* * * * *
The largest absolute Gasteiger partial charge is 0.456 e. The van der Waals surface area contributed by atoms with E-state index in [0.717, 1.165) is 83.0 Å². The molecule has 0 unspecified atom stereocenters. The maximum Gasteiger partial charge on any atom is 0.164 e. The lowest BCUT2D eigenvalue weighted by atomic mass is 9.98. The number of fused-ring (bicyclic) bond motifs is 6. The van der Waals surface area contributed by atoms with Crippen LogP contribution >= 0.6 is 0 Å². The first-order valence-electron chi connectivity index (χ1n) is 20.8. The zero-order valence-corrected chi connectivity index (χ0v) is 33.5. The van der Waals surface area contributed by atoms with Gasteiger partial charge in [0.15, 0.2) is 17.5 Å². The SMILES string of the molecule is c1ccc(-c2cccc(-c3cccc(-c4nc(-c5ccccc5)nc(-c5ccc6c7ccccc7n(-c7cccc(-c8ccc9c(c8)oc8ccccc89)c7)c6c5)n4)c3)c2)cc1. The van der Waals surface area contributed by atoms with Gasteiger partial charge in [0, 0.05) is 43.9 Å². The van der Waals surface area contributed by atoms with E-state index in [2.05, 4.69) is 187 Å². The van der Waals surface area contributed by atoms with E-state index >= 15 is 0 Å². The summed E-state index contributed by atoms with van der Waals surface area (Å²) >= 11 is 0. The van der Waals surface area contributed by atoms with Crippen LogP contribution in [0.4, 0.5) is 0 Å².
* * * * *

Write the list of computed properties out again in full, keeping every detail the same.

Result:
The largest absolute Gasteiger partial charge is 0.456 e. The van der Waals surface area contributed by atoms with E-state index in [0.717, 1.165) is 83.0 Å². The molecule has 0 unspecified atom stereocenters. The maximum Gasteiger partial charge on any atom is 0.164 e. The lowest BCUT2D eigenvalue weighted by atomic mass is 9.98. The number of fused-ring (bicyclic) bond motifs is 6. The van der Waals surface area contributed by atoms with Crippen LogP contribution >= 0.6 is 0 Å². The first-order valence-electron chi connectivity index (χ1n) is 20.8. The zero-order valence-corrected chi connectivity index (χ0v) is 33.5. The van der Waals surface area contributed by atoms with Gasteiger partial charge in [0.15, 0.2) is 17.5 Å². The SMILES string of the molecule is c1ccc(-c2cccc(-c3cccc(-c4nc(-c5ccccc5)nc(-c5ccc6c7ccccc7n(-c7cccc(-c8ccc9c(c8)oc8ccccc89)c7)c6c5)n4)c3)c2)cc1. The van der Waals surface area contributed by atoms with Gasteiger partial charge in [0, 0.05) is 43.9 Å². The van der Waals surface area contributed by atoms with E-state index in [2.05, 4.69) is 187 Å². The van der Waals surface area contributed by atoms with E-state index >= 15 is 0 Å². The summed E-state index contributed by atoms with van der Waals surface area (Å²) >= 11 is 0. The van der Waals surface area contributed by atoms with Crippen LogP contribution in [0.4, 0.5) is 0 Å².